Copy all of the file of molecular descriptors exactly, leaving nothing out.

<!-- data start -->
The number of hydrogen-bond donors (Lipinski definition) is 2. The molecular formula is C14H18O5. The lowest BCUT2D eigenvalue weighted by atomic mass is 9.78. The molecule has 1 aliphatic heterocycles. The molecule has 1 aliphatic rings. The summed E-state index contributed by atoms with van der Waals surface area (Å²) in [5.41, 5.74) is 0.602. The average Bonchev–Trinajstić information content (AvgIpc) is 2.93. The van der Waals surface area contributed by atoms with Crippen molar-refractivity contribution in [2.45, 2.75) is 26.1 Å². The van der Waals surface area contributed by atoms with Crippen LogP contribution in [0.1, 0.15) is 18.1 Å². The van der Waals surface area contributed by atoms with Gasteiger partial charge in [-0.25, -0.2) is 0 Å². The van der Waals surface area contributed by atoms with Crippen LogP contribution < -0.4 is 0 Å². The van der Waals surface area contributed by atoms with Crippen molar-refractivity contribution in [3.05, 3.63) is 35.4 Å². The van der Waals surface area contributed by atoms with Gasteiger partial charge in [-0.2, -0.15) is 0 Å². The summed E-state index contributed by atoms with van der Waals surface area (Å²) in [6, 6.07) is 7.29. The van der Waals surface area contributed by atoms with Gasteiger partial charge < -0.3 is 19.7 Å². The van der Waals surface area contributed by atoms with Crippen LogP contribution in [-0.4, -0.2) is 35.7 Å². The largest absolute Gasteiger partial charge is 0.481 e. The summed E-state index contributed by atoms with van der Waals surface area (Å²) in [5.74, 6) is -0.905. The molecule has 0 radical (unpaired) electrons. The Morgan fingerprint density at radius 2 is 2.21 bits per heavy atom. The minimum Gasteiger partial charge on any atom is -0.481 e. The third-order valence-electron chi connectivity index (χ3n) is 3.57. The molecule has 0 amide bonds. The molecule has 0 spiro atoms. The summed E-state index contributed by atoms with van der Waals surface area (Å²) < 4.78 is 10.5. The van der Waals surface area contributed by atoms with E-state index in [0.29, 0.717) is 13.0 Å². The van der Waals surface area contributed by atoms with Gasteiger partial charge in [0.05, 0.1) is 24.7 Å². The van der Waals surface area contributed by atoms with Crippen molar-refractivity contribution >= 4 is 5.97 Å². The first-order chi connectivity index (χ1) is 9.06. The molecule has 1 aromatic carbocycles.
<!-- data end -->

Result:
The number of hydrogen-bond donors (Lipinski definition) is 2. The molecular formula is C14H18O5. The lowest BCUT2D eigenvalue weighted by atomic mass is 9.78. The molecule has 1 aliphatic heterocycles. The molecule has 1 aliphatic rings. The summed E-state index contributed by atoms with van der Waals surface area (Å²) in [5.41, 5.74) is 0.602. The average Bonchev–Trinajstić information content (AvgIpc) is 2.93. The van der Waals surface area contributed by atoms with Crippen molar-refractivity contribution in [2.45, 2.75) is 26.1 Å². The van der Waals surface area contributed by atoms with Crippen LogP contribution in [0.1, 0.15) is 18.1 Å². The van der Waals surface area contributed by atoms with Gasteiger partial charge in [-0.25, -0.2) is 0 Å². The van der Waals surface area contributed by atoms with Crippen LogP contribution < -0.4 is 0 Å². The van der Waals surface area contributed by atoms with Crippen molar-refractivity contribution in [3.05, 3.63) is 35.4 Å². The van der Waals surface area contributed by atoms with Gasteiger partial charge in [-0.2, -0.15) is 0 Å². The summed E-state index contributed by atoms with van der Waals surface area (Å²) in [6, 6.07) is 7.29. The van der Waals surface area contributed by atoms with Gasteiger partial charge < -0.3 is 19.7 Å². The van der Waals surface area contributed by atoms with Crippen LogP contribution in [-0.4, -0.2) is 35.7 Å². The largest absolute Gasteiger partial charge is 0.481 e. The summed E-state index contributed by atoms with van der Waals surface area (Å²) in [5.74, 6) is -0.905. The molecule has 0 radical (unpaired) electrons. The Morgan fingerprint density at radius 2 is 2.21 bits per heavy atom. The minimum Gasteiger partial charge on any atom is -0.481 e. The third-order valence-electron chi connectivity index (χ3n) is 3.57. The molecule has 0 amide bonds. The molecule has 0 spiro atoms. The summed E-state index contributed by atoms with van der Waals surface area (Å²) < 4.78 is 10.5. The van der Waals surface area contributed by atoms with E-state index in [0.29, 0.717) is 13.0 Å². The van der Waals surface area contributed by atoms with Gasteiger partial charge in [0.05, 0.1) is 24.7 Å². The van der Waals surface area contributed by atoms with Crippen molar-refractivity contribution >= 4 is 5.97 Å². The first-order chi connectivity index (χ1) is 9.06. The molecule has 1 aromatic carbocycles.